With the adoption of the test and treat policy – where a person is put on treatment immediately after testing positive, irrespective of their CD4 count – the number of people on ARVs is expected to multiply. “In South Africa, we have to focus on treatment and prevention. If we focus on our pre-exposure prophylaxis [PrEP] to prevent infection in key populations, including young women, we could have a greater effect [on HIV prevention],” said Bekker. “We must increase our focus on prevention in young women because of their ability to transmit to others.” Last year, the Centre for the Aids Programme of Research in SA released a study that showed how HIV moves from an older woman to an older man, who then infects a young girl. The girl grows up, becomes a young woman and then starts dating men her age, whom she then infects. Bekker was referring to this cycle when she said young women’s ability to transmit to others was concerning. “Oral PrEP is part of the prevention option today ... and is ready for deployment. The benefit of PrEP lies in avoiding 260 000 infections among young South Africans. This outweighs the risks,” Bekker said. South Africa approved the use of PrEP last year in certain high-risk populations, including among sex workers and men who have sex with men. Currently, 1 300 people are taking PrEP in 17 pilot sites countrywide. Scientists and policymakers said that, while PrEP offered an effective way of preventing HIV infection in South Africa, it was not a magic bullet. Several vaccine trials are taking place worldwide and South Africa is one of the countries at the forefront of this research.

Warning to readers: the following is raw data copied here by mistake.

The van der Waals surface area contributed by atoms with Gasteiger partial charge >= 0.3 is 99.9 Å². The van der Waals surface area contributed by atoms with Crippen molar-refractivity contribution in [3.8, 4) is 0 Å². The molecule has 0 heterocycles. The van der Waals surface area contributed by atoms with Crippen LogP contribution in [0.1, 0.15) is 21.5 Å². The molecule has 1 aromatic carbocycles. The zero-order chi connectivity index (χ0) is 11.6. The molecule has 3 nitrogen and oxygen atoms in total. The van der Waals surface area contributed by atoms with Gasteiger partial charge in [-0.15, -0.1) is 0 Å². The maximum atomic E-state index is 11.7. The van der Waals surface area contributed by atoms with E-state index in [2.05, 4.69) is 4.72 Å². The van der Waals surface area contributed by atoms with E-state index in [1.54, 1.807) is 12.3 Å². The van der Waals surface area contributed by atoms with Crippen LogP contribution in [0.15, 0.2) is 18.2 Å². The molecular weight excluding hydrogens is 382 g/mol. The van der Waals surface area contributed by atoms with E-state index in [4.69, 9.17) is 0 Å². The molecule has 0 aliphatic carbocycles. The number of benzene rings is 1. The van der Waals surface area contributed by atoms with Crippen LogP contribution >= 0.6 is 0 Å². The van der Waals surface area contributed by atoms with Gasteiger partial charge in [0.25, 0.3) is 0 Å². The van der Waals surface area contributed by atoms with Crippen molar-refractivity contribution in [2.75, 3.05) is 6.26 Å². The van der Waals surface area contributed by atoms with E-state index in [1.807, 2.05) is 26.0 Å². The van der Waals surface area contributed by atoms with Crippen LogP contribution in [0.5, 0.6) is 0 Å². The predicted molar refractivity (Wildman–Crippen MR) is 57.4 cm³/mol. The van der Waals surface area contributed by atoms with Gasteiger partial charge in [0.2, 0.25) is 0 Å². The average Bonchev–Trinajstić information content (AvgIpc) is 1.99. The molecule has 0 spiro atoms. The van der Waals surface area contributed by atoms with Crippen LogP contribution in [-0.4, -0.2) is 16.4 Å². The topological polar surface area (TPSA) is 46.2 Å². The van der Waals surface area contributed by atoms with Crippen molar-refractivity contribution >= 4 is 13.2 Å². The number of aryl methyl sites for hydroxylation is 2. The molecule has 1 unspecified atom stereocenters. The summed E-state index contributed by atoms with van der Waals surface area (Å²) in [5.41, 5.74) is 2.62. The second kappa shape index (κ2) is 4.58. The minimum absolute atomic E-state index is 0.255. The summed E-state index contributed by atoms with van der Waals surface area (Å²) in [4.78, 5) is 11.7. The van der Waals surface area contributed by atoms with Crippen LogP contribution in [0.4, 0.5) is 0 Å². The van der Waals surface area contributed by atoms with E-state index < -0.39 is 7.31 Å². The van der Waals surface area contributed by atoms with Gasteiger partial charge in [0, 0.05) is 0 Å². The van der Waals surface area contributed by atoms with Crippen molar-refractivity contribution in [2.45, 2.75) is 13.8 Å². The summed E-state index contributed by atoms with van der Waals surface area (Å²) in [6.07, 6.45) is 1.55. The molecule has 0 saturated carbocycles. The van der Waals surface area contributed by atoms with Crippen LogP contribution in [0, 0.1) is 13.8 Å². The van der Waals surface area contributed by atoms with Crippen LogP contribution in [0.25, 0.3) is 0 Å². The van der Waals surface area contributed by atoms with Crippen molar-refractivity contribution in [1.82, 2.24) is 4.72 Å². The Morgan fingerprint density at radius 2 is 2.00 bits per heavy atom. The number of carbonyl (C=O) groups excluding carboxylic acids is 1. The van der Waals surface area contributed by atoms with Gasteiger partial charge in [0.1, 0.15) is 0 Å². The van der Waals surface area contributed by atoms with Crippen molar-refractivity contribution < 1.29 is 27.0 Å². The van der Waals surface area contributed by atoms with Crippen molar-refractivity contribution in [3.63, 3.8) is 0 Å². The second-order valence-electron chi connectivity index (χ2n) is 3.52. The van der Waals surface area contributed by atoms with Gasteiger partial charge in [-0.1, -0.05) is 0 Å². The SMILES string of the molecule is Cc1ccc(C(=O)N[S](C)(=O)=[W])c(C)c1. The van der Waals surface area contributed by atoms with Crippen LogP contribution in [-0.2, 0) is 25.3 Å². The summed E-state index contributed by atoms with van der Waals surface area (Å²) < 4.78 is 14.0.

Currently, two trials – the vaccine efficacy trial known as HVTN 702 and the AMP study – are under way.
Professor Penny Moore, the research chair of VirusHost Dynamics at the University of the Witwatersrand and the National Institute for Communicable Diseases, said the AMP study – which seeks to find out if cloning broadly neutralising antibodies can prevent HIV infection – was currently enrolling volunteers.
Scientists working on the AMP study plan to recruit 4 200 people, of which 1 500 will be women living in sub-Saharan Africa at high risk of acquiring HIV.
Professor Thumbi Ndung’u, research group leader at the Africa Health Research Institute, said South Africa, like the rest of the world, needed a cure for HIV, but finding one would not be easy. He cited the evolving nature of the HI virus and its ability to hide as the biggest obstacles to flushing HIV out of the human system.
He mentioned several methods tried over the years, without success. These included stem cell transplants, done to eliminate HIV from patients’ immune systems. The so-called functional cure was also tried on HIVpositive people – this refers to stopping HIV treatment and allowing the body to naturally control the virus.
Ndung’u said even the stem cell transplant, which had worked for Timothy Brown – the first person to be cured of HIV – was not viable “because it was expensive and could not be introduced on a large scale”. In 2006, Brown found out he had leukaemia. He received two stem cell transplants to treat his cancer and rebuild his immune system – in the process, killing off his HIV.
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